stories

Born to Breadcrumb

left: original artwork, right: the tea towel itself (creased, stained and used)
No items found.
No items found.

As we face another season stuck (mostly) inside, I’m determined to find soul-soothing recipes to get us through. And it’s official: there is little that can’t be brightened by a breadcrumb.

I recently rummaged through our cupboard staples for inspiration, browsing the abandoned spices sat alongside the heroes: tinned tomatoes and emergency sachets of miso soup. Then the realisation hit me, as though Cupid had sent a carb-kissed arrow right at me. It had to be bread.

I once read about the discovery of an ancient piece of bread (15,000 years old kinda-ancient), which was found back in 2013 by Amaia Arranz-Otaegui. They said it might possibly be the oldest bread-based remnants left hiding in this world. How they recognised the charred crumb as something delicious, I’m not sure. But it appears that our ancestors saw the value of baking much earlier than we thought. Clever old crew.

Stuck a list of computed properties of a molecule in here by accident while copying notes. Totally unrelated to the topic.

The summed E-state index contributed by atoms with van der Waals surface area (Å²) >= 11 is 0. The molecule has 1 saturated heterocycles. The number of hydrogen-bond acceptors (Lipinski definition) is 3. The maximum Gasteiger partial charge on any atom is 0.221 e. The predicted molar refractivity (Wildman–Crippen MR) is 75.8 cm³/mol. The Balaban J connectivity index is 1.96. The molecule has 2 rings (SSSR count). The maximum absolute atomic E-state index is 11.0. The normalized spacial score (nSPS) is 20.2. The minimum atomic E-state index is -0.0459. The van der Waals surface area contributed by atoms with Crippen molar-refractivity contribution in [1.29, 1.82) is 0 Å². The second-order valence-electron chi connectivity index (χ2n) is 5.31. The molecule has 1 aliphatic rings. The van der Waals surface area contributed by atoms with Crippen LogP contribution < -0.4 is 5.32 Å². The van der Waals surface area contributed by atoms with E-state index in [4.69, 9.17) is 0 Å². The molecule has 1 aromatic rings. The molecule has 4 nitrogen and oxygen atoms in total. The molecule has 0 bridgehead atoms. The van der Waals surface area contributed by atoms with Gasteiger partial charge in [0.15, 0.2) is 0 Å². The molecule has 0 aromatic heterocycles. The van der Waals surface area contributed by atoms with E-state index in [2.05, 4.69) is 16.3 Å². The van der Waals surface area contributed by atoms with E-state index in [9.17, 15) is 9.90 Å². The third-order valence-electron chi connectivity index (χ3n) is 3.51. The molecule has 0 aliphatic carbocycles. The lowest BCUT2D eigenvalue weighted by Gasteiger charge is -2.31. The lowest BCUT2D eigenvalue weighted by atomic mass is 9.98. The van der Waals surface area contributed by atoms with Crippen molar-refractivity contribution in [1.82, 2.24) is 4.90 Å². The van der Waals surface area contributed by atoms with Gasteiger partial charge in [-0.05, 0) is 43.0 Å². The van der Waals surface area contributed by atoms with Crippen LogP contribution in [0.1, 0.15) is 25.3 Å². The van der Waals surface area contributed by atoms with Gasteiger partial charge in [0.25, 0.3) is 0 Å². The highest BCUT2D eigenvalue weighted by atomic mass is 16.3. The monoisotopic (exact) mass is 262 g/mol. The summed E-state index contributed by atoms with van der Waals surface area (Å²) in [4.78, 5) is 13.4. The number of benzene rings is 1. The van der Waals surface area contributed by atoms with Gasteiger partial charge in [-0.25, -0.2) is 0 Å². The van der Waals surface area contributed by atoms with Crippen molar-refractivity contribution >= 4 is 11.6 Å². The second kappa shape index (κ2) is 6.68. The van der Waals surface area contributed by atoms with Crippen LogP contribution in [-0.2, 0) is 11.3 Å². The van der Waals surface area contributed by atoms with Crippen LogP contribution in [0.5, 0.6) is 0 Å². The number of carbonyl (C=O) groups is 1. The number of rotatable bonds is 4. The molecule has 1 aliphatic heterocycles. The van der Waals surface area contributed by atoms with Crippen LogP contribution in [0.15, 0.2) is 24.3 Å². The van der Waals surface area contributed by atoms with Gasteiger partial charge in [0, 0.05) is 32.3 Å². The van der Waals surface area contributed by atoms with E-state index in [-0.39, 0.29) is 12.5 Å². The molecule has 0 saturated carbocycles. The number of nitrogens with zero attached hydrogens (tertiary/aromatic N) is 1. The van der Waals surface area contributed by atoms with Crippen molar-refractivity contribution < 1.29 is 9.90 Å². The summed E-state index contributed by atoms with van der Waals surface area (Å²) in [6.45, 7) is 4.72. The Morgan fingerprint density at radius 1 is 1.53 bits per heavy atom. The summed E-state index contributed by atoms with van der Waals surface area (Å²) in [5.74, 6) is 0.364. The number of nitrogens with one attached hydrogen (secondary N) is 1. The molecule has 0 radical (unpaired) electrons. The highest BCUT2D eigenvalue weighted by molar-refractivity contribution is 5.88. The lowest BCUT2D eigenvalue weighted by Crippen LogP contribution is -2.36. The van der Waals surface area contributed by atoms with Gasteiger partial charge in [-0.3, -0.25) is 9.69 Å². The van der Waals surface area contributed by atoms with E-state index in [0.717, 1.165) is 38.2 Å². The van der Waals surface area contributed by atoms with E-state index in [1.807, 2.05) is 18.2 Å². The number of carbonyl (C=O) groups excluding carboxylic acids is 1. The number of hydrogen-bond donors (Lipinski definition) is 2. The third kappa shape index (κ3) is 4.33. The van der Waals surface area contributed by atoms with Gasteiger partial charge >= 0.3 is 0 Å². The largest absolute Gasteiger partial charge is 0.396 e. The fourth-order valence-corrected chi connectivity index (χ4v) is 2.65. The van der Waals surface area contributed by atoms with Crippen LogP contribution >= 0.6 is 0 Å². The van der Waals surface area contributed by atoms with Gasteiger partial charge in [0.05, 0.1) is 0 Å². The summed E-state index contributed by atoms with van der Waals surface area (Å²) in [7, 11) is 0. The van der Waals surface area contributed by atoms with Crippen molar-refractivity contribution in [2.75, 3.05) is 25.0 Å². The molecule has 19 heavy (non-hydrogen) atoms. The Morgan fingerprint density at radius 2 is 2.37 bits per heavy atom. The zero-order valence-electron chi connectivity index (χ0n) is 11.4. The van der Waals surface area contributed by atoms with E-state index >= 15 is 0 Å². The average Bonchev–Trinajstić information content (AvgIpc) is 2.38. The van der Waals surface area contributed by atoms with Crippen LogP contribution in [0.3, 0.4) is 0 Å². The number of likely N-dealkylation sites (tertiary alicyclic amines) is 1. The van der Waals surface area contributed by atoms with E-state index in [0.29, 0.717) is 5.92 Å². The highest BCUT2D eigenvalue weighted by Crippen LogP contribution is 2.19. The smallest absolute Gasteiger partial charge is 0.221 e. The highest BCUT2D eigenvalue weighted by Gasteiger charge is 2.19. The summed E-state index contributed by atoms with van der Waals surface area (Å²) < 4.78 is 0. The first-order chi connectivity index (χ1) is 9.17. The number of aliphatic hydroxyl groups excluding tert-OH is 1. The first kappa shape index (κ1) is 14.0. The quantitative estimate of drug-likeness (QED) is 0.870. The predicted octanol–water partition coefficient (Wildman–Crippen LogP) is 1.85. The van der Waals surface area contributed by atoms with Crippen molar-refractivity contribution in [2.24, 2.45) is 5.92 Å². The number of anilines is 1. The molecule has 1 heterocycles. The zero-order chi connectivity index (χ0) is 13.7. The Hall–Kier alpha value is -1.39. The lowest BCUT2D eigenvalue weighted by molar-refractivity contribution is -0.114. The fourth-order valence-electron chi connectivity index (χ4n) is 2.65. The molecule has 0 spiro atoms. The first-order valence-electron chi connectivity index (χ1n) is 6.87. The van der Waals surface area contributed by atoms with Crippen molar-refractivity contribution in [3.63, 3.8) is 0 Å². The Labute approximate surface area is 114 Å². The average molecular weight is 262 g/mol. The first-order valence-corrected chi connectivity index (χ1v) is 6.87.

When I think of breadcrumbs, my parents meet me in my mind. They’re dipping chicken into eggs and flour, frying nuggets and gifting them into my tiny, greedy hands. Then the tang of ketchup hits and I’m flung right into the bite of my first ever Milanese sandwich, complete with fresh tomato, pesto, and mozzarella.

Another mental bite and my mouth fills with molten-centred croquettes in Barcelona, my heart all gooey for my Spanish-tongued family feasting around me. It’s home, fluffy potato housed in the crunchiest coating.

There’s the first Katsu I make in lockdown, hangry and frantically stirring a cauldron of curry sauce for two. The sweet potato and aubergine are fried crisp, still warm in my memory. His eyes are there, lighting up as the mayhem becomes a mouthful. I feel mine lighting up too, watching his.

Breadcrumbs are a lazy person’s dream come true. There’s no faffing with Masterchef-esque garnishes, no drizzling of truffle oil or micro herbage to be seen. Simply prep and hide these sandwich bags of gold in the freezer, then pinch a handful to pour over mushroomy mac and cheese, roasted veggies and almost every other food group in between.

You can add breadcrumbs to anything - using just one hand! You can keep your eyes closed (if the sadness is sitting extra close). It’s manageable. You just shove your loafy goodness into a food processor and save the results for future you. Like finding sand in a coat pocket, a souvenir from a sunnier life left behind. But tastier. Much, much tastier.